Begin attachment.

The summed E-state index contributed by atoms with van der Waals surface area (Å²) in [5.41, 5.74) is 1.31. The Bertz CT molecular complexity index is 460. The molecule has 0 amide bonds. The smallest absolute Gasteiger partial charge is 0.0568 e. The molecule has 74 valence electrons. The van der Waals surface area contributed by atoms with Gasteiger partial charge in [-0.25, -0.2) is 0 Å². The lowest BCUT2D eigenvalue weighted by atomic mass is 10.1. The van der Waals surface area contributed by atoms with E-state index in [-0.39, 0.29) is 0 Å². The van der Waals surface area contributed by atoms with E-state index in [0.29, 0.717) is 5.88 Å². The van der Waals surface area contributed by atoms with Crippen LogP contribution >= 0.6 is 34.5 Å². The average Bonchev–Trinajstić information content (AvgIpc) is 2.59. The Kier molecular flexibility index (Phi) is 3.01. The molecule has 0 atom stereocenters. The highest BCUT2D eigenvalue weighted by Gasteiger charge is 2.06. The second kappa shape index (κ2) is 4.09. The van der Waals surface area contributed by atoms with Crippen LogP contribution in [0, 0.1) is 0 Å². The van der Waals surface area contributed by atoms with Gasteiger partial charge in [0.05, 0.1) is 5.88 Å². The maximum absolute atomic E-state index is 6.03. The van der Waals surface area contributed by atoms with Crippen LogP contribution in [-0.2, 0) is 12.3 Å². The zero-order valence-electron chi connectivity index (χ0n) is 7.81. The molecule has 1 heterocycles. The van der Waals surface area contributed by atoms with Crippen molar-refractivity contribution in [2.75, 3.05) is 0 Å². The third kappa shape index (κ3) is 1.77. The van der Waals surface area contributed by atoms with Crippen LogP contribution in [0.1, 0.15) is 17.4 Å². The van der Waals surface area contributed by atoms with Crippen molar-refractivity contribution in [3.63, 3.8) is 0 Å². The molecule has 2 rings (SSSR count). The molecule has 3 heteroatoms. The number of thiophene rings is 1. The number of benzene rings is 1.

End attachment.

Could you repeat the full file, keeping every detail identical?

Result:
The summed E-state index contributed by atoms with van der Waals surface area (Å²) in [5.41, 5.74) is 1.31. The Bertz CT molecular complexity index is 460. The molecule has 0 amide bonds. The smallest absolute Gasteiger partial charge is 0.0568 e. The molecule has 74 valence electrons. The van der Waals surface area contributed by atoms with Gasteiger partial charge in [-0.25, -0.2) is 0 Å². The lowest BCUT2D eigenvalue weighted by atomic mass is 10.1. The van der Waals surface area contributed by atoms with E-state index in [-0.39, 0.29) is 0 Å². The van der Waals surface area contributed by atoms with E-state index in [0.29, 0.717) is 5.88 Å². The van der Waals surface area contributed by atoms with Crippen LogP contribution >= 0.6 is 34.5 Å². The average Bonchev–Trinajstić information content (AvgIpc) is 2.59. The Kier molecular flexibility index (Phi) is 3.01. The molecule has 0 atom stereocenters. The highest BCUT2D eigenvalue weighted by Gasteiger charge is 2.06. The second kappa shape index (κ2) is 4.09. The van der Waals surface area contributed by atoms with Crippen LogP contribution in [0, 0.1) is 0 Å². The van der Waals surface area contributed by atoms with Gasteiger partial charge in [0.05, 0.1) is 5.88 Å². The maximum absolute atomic E-state index is 6.03. The van der Waals surface area contributed by atoms with Crippen LogP contribution in [-0.2, 0) is 12.3 Å². The zero-order valence-electron chi connectivity index (χ0n) is 7.81. The molecule has 1 heterocycles. The van der Waals surface area contributed by atoms with Crippen molar-refractivity contribution in [2.75, 3.05) is 0 Å². The third kappa shape index (κ3) is 1.77. The van der Waals surface area contributed by atoms with Crippen LogP contribution in [0.1, 0.15) is 17.4 Å². The van der Waals surface area contributed by atoms with Crippen molar-refractivity contribution in [3.63, 3.8) is 0 Å². The molecule has 2 rings (SSSR count). The molecule has 3 heteroatoms. The number of thiophene rings is 1. The number of benzene rings is 1.